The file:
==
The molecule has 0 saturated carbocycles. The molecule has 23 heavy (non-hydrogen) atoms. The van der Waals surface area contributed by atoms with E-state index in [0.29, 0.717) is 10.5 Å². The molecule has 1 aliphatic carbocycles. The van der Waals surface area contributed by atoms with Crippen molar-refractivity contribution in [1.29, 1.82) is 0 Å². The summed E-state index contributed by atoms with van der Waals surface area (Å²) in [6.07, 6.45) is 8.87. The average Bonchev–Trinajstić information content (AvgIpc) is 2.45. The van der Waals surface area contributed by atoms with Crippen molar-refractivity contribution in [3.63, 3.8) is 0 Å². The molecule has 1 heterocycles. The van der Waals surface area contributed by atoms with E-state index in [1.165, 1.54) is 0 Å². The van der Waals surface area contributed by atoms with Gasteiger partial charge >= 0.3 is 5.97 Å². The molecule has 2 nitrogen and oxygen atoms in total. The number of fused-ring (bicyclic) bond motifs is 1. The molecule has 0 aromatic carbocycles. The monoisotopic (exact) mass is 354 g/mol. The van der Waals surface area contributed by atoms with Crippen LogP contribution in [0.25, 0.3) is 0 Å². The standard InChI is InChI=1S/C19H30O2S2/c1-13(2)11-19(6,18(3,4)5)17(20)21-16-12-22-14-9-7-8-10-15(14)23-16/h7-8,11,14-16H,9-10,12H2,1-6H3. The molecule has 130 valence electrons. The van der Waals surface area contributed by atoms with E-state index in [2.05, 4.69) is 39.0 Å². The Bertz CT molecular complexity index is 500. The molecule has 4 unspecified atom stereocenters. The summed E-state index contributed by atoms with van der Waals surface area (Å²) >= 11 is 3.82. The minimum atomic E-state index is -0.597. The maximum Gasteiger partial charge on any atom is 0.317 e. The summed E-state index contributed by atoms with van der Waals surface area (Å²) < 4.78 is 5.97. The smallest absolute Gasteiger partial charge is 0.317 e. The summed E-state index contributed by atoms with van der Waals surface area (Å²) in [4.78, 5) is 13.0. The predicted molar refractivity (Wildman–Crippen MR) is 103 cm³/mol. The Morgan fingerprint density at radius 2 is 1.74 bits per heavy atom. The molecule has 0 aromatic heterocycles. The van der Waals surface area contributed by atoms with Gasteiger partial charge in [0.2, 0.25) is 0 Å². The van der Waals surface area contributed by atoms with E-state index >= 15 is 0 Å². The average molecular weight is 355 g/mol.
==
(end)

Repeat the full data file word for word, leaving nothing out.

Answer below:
The molecule has 0 saturated carbocycles. The molecule has 23 heavy (non-hydrogen) atoms. The van der Waals surface area contributed by atoms with E-state index in [0.29, 0.717) is 10.5 Å². The molecule has 1 aliphatic carbocycles. The van der Waals surface area contributed by atoms with Crippen molar-refractivity contribution in [1.29, 1.82) is 0 Å². The summed E-state index contributed by atoms with van der Waals surface area (Å²) in [6.07, 6.45) is 8.87. The average Bonchev–Trinajstić information content (AvgIpc) is 2.45. The van der Waals surface area contributed by atoms with Crippen molar-refractivity contribution in [3.63, 3.8) is 0 Å². The molecule has 1 heterocycles. The van der Waals surface area contributed by atoms with E-state index in [1.165, 1.54) is 0 Å². The van der Waals surface area contributed by atoms with Gasteiger partial charge >= 0.3 is 5.97 Å². The molecule has 2 nitrogen and oxygen atoms in total. The number of fused-ring (bicyclic) bond motifs is 1. The molecule has 0 aromatic carbocycles. The monoisotopic (exact) mass is 354 g/mol. The van der Waals surface area contributed by atoms with Crippen LogP contribution in [0.25, 0.3) is 0 Å². The standard InChI is InChI=1S/C19H30O2S2/c1-13(2)11-19(6,18(3,4)5)17(20)21-16-12-22-14-9-7-8-10-15(14)23-16/h7-8,11,14-16H,9-10,12H2,1-6H3. The molecule has 130 valence electrons. The van der Waals surface area contributed by atoms with E-state index in [2.05, 4.69) is 39.0 Å². The Bertz CT molecular complexity index is 500. The molecule has 4 unspecified atom stereocenters. The summed E-state index contributed by atoms with van der Waals surface area (Å²) >= 11 is 3.82. The minimum atomic E-state index is -0.597. The maximum Gasteiger partial charge on any atom is 0.317 e. The summed E-state index contributed by atoms with van der Waals surface area (Å²) < 4.78 is 5.97. The smallest absolute Gasteiger partial charge is 0.317 e. The summed E-state index contributed by atoms with van der Waals surface area (Å²) in [4.78, 5) is 13.0. The predicted molar refractivity (Wildman–Crippen MR) is 103 cm³/mol. The Morgan fingerprint density at radius 2 is 1.74 bits per heavy atom. The molecule has 0 aromatic heterocycles. The van der Waals surface area contributed by atoms with Gasteiger partial charge in [0.2, 0.25) is 0 Å². The van der Waals surface area contributed by atoms with E-state index >= 15 is 0 Å². The average molecular weight is 355 g/mol.